Frontal radiograph of pelvis shows disassociation of polyethylene liner from its acetabular cup (arrowhead) in total hip replacement in 65-year-old woman.Frontal radiograph of pelvis shows disassociation of polyethylene liner from its acetabular cup (arrowhead) in total hip replacement in 65-year-old woman.
Frontal radiograph of pelvis shows disassociation of polyethylene liner from its acetabular cup (arrowhead) in total hip replacement in 65-year-old woman.

Finally, the investigators saw one disassociation of the polyethylene liner of a total hip replacement from its acetabular cup, as well as one inguinal hernia, one fracture of the proximal phalanx of the great toe, and two cases of solitary joint effusion.

Yoga's growth

In analyzing their findings, the authors noted that the practice of yoga is expanding beyond fitness and wellness and into yoga therapy that's provided in schools, community treatment centers, and even hospitals. A 2008 survey estimated that healthcare providers had recommended yoga practice to more than 14 million Americans, as the ranks of its devotees continues to grow.

While many individuals consider yoga to be beneficial for musculoskeletal problems, as well as mental health conditions and overall health, injuries do occur, they noted.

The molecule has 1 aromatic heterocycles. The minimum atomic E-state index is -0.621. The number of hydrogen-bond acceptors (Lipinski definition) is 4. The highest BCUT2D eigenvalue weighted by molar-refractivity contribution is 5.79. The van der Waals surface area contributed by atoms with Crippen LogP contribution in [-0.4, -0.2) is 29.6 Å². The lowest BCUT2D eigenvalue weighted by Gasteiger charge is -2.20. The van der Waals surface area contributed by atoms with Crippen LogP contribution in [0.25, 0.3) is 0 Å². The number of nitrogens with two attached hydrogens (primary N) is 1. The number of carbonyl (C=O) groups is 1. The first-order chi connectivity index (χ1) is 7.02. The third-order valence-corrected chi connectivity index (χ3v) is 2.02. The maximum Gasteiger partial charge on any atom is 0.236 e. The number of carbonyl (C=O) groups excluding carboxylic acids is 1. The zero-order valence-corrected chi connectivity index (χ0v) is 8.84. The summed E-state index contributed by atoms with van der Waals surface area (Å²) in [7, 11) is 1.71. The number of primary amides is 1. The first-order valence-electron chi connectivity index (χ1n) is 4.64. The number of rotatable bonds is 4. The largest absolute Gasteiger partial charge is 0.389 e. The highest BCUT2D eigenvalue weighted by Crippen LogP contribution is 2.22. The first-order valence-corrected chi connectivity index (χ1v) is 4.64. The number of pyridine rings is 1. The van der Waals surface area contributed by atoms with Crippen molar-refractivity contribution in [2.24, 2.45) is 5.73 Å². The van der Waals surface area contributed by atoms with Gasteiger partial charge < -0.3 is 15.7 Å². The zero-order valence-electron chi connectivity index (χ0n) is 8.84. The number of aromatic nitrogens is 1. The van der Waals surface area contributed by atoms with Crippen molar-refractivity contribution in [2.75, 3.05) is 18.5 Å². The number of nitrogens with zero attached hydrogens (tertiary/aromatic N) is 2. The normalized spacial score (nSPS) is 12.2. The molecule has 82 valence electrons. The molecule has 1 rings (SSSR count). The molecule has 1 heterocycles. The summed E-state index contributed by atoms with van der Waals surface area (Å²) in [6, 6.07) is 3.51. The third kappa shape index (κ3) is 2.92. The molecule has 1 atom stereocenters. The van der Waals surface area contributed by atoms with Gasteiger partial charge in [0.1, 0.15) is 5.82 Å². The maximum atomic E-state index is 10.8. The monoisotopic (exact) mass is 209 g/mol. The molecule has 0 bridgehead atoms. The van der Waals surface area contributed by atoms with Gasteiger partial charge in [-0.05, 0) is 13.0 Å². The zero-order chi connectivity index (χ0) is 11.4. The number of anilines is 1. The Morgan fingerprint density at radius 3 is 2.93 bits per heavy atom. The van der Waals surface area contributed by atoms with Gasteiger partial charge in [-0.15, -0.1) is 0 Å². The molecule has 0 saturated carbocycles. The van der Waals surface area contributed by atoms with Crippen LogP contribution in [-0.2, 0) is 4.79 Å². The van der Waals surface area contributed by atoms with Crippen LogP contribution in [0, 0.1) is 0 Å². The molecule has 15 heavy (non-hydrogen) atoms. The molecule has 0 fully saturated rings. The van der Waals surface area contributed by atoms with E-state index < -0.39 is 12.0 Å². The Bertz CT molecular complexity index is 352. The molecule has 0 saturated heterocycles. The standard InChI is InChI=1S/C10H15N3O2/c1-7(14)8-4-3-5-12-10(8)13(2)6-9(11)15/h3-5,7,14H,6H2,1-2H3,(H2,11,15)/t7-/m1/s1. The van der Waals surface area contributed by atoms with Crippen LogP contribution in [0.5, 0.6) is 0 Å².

"Given the great variability of yoga practices and teaching styles, caution is required and yoga practices need to be tailored to the individual," Le Corroller and colleagues wrote. "Albeit rare in the literature, a few yoga injuries have, indeed, been reported including pneumomediastinum, traumatic lymphocele, cervical artery dissection, and various musculoskeletal lesions."

Injuries were more common (65%) in women in the study than in men. The authors speculated that because women performing yoga have greater overall flexibility but less upper body strength than men, men have an overall higher injury rate but women have a higher incidence of shoulder pain. In men, enthusiasm for their practice may also lead to more injuries, they added.

"In the environment of burgeoning large yoga studios aimed at profit, the specific needs of the individual student are likely to be missed, and physicians should be aware of the potential for injury," the authors concluded. "Musculoskeletal injuries related to yoga can occur as a chronic repetitive strain injury, an acute event, or a combination of an acute event superimposed on chronic strain."